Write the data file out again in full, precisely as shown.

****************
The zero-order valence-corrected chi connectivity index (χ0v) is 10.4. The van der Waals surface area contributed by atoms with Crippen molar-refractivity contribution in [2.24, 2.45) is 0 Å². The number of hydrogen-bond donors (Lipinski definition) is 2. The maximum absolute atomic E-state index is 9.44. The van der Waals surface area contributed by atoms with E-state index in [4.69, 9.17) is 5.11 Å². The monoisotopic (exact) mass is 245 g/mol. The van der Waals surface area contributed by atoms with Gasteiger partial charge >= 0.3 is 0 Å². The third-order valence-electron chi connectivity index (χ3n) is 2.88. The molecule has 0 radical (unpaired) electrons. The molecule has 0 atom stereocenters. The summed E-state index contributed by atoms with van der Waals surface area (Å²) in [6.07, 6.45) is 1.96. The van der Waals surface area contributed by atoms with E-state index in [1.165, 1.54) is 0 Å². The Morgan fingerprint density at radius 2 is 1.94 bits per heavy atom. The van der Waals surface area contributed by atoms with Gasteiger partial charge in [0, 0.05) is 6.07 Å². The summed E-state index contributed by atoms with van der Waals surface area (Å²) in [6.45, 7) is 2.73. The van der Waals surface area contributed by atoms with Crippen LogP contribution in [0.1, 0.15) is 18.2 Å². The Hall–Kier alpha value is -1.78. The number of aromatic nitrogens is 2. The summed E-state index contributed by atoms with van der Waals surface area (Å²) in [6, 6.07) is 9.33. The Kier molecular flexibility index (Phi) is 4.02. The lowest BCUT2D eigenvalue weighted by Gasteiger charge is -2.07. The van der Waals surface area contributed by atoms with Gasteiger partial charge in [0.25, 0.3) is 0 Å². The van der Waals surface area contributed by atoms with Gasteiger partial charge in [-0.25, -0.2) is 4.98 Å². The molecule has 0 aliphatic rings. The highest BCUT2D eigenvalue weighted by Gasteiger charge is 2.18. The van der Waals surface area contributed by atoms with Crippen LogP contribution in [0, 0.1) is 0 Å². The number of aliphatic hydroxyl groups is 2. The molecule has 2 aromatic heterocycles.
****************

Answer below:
The zero-order valence-corrected chi connectivity index (χ0v) is 10.4. The van der Waals surface area contributed by atoms with Crippen molar-refractivity contribution in [2.24, 2.45) is 0 Å². The number of hydrogen-bond donors (Lipinski definition) is 2. The maximum absolute atomic E-state index is 9.44. The van der Waals surface area contributed by atoms with E-state index in [4.69, 9.17) is 5.11 Å². The monoisotopic (exact) mass is 245 g/mol. The van der Waals surface area contributed by atoms with Gasteiger partial charge >= 0.3 is 0 Å². The third-order valence-electron chi connectivity index (χ3n) is 2.88. The molecule has 0 radical (unpaired) electrons. The molecule has 0 atom stereocenters. The summed E-state index contributed by atoms with van der Waals surface area (Å²) in [6.07, 6.45) is 1.96. The van der Waals surface area contributed by atoms with E-state index in [1.165, 1.54) is 0 Å². The Morgan fingerprint density at radius 2 is 1.94 bits per heavy atom. The van der Waals surface area contributed by atoms with Gasteiger partial charge in [0, 0.05) is 6.07 Å². The summed E-state index contributed by atoms with van der Waals surface area (Å²) in [6.45, 7) is 2.73. The van der Waals surface area contributed by atoms with Crippen LogP contribution in [0.1, 0.15) is 18.2 Å². The Hall–Kier alpha value is -1.78. The number of aromatic nitrogens is 2. The summed E-state index contributed by atoms with van der Waals surface area (Å²) in [6, 6.07) is 9.33. The Kier molecular flexibility index (Phi) is 4.02. The lowest BCUT2D eigenvalue weighted by Gasteiger charge is -2.07. The van der Waals surface area contributed by atoms with Gasteiger partial charge in [0.25, 0.3) is 0 Å². The van der Waals surface area contributed by atoms with Gasteiger partial charge in [-0.25, -0.2) is 4.98 Å². The molecule has 0 aliphatic rings. The highest BCUT2D eigenvalue weighted by Gasteiger charge is 2.18. The van der Waals surface area contributed by atoms with Crippen LogP contribution in [0, 0.1) is 0 Å². The number of aliphatic hydroxyl groups is 2. The molecule has 2 aromatic heterocycles.